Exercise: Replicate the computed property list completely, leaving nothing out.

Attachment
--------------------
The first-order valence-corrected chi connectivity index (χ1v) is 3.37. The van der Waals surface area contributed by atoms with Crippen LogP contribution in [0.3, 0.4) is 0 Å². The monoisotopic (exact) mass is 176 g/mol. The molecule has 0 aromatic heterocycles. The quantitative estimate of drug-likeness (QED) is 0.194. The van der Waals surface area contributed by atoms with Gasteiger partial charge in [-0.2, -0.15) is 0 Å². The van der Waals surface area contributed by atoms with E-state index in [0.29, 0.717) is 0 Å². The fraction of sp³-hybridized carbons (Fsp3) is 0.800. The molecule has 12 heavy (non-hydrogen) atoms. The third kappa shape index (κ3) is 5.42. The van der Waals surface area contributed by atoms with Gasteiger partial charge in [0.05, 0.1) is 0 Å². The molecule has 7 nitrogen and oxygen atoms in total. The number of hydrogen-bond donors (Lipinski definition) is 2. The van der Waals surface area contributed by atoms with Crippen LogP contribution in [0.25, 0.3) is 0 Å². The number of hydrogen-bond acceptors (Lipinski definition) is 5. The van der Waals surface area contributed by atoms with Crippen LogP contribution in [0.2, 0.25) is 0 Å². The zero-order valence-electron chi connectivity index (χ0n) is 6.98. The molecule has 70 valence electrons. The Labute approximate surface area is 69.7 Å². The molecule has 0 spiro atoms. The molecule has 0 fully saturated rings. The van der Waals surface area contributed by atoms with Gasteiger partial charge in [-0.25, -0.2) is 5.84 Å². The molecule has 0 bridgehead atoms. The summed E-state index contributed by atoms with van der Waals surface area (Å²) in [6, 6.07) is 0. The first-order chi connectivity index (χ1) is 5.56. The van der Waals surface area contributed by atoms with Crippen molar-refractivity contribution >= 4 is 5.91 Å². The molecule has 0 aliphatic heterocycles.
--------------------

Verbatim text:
The first-order valence-corrected chi connectivity index (χ1v) is 3.37. The van der Waals surface area contributed by atoms with Crippen LogP contribution in [0.3, 0.4) is 0 Å². The monoisotopic (exact) mass is 176 g/mol. The molecule has 0 aromatic heterocycles. The quantitative estimate of drug-likeness (QED) is 0.194. The van der Waals surface area contributed by atoms with Gasteiger partial charge in [-0.2, -0.15) is 0 Å². The van der Waals surface area contributed by atoms with E-state index in [0.29, 0.717) is 0 Å². The fraction of sp³-hybridized carbons (Fsp3) is 0.800. The molecule has 12 heavy (non-hydrogen) atoms. The third kappa shape index (κ3) is 5.42. The van der Waals surface area contributed by atoms with Gasteiger partial charge in [0.05, 0.1) is 0 Å². The molecule has 7 nitrogen and oxygen atoms in total. The number of hydrogen-bond donors (Lipinski definition) is 2. The van der Waals surface area contributed by atoms with Crippen LogP contribution in [0.25, 0.3) is 0 Å². The number of hydrogen-bond acceptors (Lipinski definition) is 5. The van der Waals surface area contributed by atoms with Crippen LogP contribution in [0.2, 0.25) is 0 Å². The zero-order valence-electron chi connectivity index (χ0n) is 6.98. The molecule has 70 valence electrons. The Labute approximate surface area is 69.7 Å². The molecule has 0 spiro atoms. The molecule has 0 fully saturated rings. The van der Waals surface area contributed by atoms with Gasteiger partial charge in [-0.25, -0.2) is 5.84 Å². The molecule has 0 bridgehead atoms. The summed E-state index contributed by atoms with van der Waals surface area (Å²) in [6, 6.07) is 0. The first-order chi connectivity index (χ1) is 5.56. The van der Waals surface area contributed by atoms with Crippen molar-refractivity contribution >= 4 is 5.91 Å². The molecule has 0 aliphatic heterocycles.